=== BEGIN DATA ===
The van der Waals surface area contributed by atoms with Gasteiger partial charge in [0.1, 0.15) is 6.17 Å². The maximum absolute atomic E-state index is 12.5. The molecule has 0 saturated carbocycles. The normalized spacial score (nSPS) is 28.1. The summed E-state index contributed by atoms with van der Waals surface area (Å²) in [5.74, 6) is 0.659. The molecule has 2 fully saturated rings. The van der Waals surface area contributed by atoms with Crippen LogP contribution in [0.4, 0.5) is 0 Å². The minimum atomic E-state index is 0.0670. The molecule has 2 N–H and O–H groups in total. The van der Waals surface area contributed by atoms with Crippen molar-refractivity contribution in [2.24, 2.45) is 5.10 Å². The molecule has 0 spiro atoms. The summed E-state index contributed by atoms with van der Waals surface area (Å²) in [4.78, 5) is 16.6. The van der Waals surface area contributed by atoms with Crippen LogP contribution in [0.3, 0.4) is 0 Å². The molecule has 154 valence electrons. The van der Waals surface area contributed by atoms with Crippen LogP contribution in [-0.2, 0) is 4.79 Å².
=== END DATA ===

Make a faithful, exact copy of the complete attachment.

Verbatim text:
The van der Waals surface area contributed by atoms with Gasteiger partial charge in [0.1, 0.15) is 6.17 Å². The maximum absolute atomic E-state index is 12.5. The molecule has 0 saturated carbocycles. The normalized spacial score (nSPS) is 28.1. The summed E-state index contributed by atoms with van der Waals surface area (Å²) in [5.74, 6) is 0.659. The molecule has 2 fully saturated rings. The van der Waals surface area contributed by atoms with Crippen LogP contribution in [0.4, 0.5) is 0 Å². The minimum atomic E-state index is 0.0670. The molecule has 2 N–H and O–H groups in total. The van der Waals surface area contributed by atoms with Crippen molar-refractivity contribution in [2.24, 2.45) is 5.10 Å². The molecule has 0 spiro atoms. The summed E-state index contributed by atoms with van der Waals surface area (Å²) in [4.78, 5) is 16.6. The van der Waals surface area contributed by atoms with Crippen LogP contribution in [0.3, 0.4) is 0 Å². The molecule has 154 valence electrons. The van der Waals surface area contributed by atoms with Crippen LogP contribution in [-0.2, 0) is 4.79 Å².